Germany stands head and shoulders above the rest of the European countries for US brands who seek to expand their existing footprint; more than 30% currently have plans to grow their business in this market. Their interest is likely fuelled by a strong local economy, and a well-developed infrastructure to support such expansion. Germany is also the country into which brands want to move into soonest, with two thirds planning to make their move within the next two years.
Following Germany; Benelux, France and Italy all appear high on the list of expansion priorities. All are either welldeveloped e-commerce markets, or are about to become so. However, shoppers in these regions are very sensitive to price differences, and also prefer their websites to appear in their local language. It will be important for brands to get their localization strategy right when expanding in these regions.
What is also interesting about these findings is how low the UK appears on the list. This may be in part because, as we saw earlier, that many brands already have a significant presence in the UK. However, the drop in the value of the pound since June 2016, as well as ongoing uncertainty around the effects of Britain’s departure from the European Union are also contributing factors.
Is your expansion…
How do you manage your European business?
Those who believe that the days of high-street retailing are numbered should pay attention to what brands are saying about their expansion plans in Europe. More than 80% of respondents who have plans to expand their footprint in the region intend to do so with both physical and online channels.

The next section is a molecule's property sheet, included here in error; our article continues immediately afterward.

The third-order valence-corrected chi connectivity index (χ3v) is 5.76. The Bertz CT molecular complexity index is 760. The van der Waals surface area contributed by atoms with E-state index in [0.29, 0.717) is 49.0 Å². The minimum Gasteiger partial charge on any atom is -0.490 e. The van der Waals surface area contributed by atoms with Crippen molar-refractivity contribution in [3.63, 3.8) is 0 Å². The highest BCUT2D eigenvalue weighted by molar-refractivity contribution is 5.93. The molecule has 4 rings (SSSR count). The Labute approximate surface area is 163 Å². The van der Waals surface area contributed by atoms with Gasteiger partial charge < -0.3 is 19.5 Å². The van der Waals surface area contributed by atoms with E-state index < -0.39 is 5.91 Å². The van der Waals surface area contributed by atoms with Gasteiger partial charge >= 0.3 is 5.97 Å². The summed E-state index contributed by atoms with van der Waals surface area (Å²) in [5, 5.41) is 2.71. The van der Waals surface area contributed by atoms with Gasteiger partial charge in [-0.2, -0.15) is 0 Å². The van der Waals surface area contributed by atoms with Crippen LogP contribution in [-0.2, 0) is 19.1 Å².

Physical stores are a powerful driver of brand perception, of innovation, and also of sales. For brands seeing themselves as leaders amongst their peers, and especially for luxury brands, there are few better opportunities to influence customer perception than that offered by a physical store.
This is further underlined by the response of the up-and-coming ‘generation z’, who, despite being ‘digital natives’ an IBM study found overwhelmingly prefer to shop in store.* It is also interesting to see that 35% of our respondents currently manage their European business centrally from the USA. Given the importance of getting localization right in Europe, it will be even more important for these brands to tap into the local knowledge of the European market, either from their employees in-country, or by sourcing local knowledge from outside the company.
Top five challenges when expanding in Europe:
Moving your operations into new and unfamiliar territory raises a number of significant challenges. Many of our respondents were concerned about the costs associated with expanding operations in Europe. The specifics of these cost-related concerns ranged quite widely, from paying more rent on new physical retail locations, to setting up new supply chains, and paying the required local taxes.
Competition was also regarded as an important challenge, in developed European markets, brands must be careful that they are not moving into a region which is effectively saturated. In addition to that, brands must consider how to differentiate themselves amongst their competition; are they best equipped to compete on price, on quality, on shopping experience, or something else?